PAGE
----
Commentary Magazine


Obama’s Disgruntled and Marginalized Base

As President Obama grumbles on the sidelines of the debt ceiling debate, the growing chorus of dissent from liberals who are disgruntled with the White House is starting to be heard. While Monday’s night’s speech proved the president is still playing to his base with class warfare rhetoric aimed at the Republicans, many on the left are unhappy with the cuts to entitlements that Obama has appeared to accept. But an even bigger problem is the president’s supporters have come to realize how ineffectual his efforts have been in this crisis.

Though the president has acted as if all the political stars were aligning to favor his positions on the issue and ultimately his re-election, the impact of recent events on the enthusiasm level of his base must be extremely troubling.

Just a couple of months ago, Democrats were convinced they would spend the next year and a half raking the GOP over the coals for Paul Ryan’s Medicare reform proposals as they cruised to victory in 2012. They believed Mediscare tactics would be their ticket to retaking the House of Representatives next year as well as dooming Republican presidential hopes.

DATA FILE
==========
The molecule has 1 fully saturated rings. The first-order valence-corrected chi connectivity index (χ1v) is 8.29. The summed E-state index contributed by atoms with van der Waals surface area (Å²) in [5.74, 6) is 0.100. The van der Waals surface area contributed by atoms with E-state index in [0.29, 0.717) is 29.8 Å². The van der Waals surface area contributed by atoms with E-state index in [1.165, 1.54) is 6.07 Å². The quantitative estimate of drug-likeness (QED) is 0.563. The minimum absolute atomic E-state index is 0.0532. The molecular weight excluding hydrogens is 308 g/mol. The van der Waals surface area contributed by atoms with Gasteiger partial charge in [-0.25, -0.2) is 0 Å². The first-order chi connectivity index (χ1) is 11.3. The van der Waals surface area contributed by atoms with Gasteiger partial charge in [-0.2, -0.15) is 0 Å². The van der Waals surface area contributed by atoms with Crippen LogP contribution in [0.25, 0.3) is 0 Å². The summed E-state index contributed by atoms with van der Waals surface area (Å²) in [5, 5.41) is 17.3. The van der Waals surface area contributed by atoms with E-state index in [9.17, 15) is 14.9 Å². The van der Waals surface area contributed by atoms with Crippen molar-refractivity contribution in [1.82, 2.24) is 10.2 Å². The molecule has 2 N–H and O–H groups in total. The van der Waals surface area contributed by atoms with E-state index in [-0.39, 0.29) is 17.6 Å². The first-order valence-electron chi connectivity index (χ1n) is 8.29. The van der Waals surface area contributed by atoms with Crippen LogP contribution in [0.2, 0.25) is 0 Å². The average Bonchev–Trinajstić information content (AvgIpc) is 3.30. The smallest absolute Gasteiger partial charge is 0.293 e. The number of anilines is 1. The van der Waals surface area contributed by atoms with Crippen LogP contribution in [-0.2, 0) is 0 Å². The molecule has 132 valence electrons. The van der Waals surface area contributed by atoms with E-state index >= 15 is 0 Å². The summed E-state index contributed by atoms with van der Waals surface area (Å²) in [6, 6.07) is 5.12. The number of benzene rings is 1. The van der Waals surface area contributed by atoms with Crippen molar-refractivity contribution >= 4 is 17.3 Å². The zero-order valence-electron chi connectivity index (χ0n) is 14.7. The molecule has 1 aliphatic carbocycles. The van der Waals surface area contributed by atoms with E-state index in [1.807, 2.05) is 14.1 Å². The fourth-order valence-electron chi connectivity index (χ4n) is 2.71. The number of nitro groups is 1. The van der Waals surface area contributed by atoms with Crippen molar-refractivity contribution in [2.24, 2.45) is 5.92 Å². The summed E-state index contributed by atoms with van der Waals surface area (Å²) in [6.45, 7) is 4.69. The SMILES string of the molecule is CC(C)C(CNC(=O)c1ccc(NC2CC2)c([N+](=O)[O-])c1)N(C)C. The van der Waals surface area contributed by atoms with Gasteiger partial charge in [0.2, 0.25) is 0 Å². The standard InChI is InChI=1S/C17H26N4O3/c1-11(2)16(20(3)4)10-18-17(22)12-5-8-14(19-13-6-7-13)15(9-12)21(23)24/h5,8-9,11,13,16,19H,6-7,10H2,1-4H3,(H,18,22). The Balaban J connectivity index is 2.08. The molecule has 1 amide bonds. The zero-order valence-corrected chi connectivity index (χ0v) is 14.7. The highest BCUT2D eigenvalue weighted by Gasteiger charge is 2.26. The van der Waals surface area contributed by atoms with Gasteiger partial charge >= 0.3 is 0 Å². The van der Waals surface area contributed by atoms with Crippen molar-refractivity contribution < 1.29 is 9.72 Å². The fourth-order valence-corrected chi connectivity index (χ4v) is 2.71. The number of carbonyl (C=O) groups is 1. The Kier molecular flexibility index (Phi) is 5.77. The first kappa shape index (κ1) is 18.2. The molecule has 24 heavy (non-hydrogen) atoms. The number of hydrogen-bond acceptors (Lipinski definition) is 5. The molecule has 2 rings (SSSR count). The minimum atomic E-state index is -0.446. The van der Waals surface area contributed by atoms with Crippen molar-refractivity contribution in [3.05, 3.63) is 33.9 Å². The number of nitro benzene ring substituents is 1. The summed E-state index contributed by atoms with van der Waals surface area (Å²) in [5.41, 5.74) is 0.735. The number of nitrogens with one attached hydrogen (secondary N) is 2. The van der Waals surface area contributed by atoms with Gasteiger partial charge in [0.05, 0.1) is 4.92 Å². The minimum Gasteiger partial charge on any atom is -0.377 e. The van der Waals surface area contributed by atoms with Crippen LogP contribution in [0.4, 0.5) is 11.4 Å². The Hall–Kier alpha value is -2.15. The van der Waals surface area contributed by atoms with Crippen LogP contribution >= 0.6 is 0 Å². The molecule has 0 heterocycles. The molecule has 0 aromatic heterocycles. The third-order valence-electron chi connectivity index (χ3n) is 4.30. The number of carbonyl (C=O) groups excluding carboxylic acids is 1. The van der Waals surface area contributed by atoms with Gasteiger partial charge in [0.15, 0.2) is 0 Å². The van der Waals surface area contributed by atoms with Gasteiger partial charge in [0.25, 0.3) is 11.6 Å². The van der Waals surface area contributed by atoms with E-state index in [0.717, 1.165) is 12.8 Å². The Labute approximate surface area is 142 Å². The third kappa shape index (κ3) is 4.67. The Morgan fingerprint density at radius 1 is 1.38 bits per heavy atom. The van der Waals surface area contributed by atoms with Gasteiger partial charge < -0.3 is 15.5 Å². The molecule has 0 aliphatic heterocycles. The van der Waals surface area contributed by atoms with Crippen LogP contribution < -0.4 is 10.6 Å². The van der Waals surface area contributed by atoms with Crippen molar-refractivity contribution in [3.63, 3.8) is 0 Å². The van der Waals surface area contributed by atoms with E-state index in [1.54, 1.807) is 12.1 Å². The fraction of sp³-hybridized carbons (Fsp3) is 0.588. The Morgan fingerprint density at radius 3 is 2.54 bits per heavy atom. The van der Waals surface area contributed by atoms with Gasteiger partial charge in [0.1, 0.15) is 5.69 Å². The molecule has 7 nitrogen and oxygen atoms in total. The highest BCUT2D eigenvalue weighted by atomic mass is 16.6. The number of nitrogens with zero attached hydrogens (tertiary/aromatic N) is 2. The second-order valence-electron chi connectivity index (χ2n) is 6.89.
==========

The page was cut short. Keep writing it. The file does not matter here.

But the last month of negotiations have not only made it clear to the general public that restoring a semblance of national solvency required cutbacks in entitlements, but many Democrats understand it, too. Though the president has been acting as if a default was in his political interest, it has not escaped the notice of liberals that even his desultory attempts at negotiations have countenanced such cuts.

This has demoralized the left wing of his party in Congress. It is also having an impact on the very same young and liberal voters who elected Barack Obama in 2008. While Obama’s fundraising doesn’t seem to be greatly affected, the president’s bad polling numbers reflect not only the unhappy independents who regret putting him into office but also disillusioned liberals.

While the story that has received the most attention during the course of the debt debate has been the influence of the Tea Party, the marginalization of the political left during the negotiations is far more important. It should be noted that for all of the efforts by Democrats and their allies in the media to demonize the right wing of the GOP as out-of-touch extremists, the left is clearly far more removed from mainstream American political thinking these days than even the most hard-core Tea Partiers. Many Americans may like Obama’s talk of a “balanced approach” to solving the problem, but increasingly fewer are willing to oppose the reforms of entitlements Republicans have proposed.

The president has infuriated his base while doing nothing to convince Americans he can run the country effectively.  Though Obama may still believe he can outmaneuver Republicans on the debt ceiling, all this bodes ill for the president’s hopes in 2012.